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Mounted Handlebars Cleverly Commemorate Prized Bicycles

Designer Reagan Appleton gives a whole new meaning to mounting a bike. The Scotland native's Bicycle Taxidermy business commemorates speedy metal steeds (bicycles) by mounting their parts on wooden plaques, bearing a striking resemblance to the trophy heads that hunters display on their walls. The sculptural pieces present a clever visual play, drawing a similarity between the arching handle bars of a bike and the protruding horns of a hunted beast.

There's a certain lightheartedness about the series that is also a rather brilliant idea. Many people have a strong connection to their pedaled mode of transportation, much like Appleton's own father who inspired the work. Sometimes bikes give out, but their owners find difficulty in scrapping their unused frames. Rather than leaving them lying around, taking up space, Bicycle Taxidermy offers a artistic alternative. Appleton says, “A somewhat sentimental take on a mass produced object becoming defunct, the handlebars are given the care and craft of a preserved family pet(!) The bikes have now been re-appropriated as a family heirloom.”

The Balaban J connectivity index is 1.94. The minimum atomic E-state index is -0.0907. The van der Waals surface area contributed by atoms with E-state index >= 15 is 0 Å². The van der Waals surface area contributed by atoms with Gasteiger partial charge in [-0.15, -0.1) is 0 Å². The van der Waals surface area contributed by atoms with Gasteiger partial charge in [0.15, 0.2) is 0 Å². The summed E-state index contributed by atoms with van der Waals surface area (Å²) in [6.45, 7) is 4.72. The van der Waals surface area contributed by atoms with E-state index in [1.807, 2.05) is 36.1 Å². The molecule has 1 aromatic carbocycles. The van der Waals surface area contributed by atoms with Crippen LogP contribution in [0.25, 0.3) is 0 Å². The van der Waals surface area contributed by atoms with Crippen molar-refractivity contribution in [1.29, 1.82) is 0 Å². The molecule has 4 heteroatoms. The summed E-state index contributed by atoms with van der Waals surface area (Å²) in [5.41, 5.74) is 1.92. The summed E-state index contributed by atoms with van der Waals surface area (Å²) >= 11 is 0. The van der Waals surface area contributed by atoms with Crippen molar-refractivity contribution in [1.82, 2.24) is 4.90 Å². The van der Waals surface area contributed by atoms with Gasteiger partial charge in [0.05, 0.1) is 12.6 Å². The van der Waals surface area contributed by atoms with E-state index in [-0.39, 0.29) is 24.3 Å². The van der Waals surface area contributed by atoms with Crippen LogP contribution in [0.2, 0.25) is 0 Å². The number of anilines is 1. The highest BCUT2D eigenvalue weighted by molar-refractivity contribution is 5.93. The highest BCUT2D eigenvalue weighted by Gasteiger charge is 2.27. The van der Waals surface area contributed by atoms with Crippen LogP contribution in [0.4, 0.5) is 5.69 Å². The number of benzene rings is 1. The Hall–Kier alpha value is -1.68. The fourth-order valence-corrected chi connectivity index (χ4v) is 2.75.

Bicycle Taxidermy website
via [Yatzer]


Pinar Noorata is the Managing Editor at My Modern Met. She is a writer, editor, and content creator based in Brooklyn, NY. She earned her BA in Film and Media Studies from CUNY Hunter College and is an alumni of the Center for Arts Education’s Career Development Program in NYC. She has worked at major TV, film, and publishing companies as well as other independent media businesses. When she isn’t writing, editing, or creating videos herself, Pinar enjoys watching movies, reading, crafting, drawing, and volunteering at her local animal shelter.
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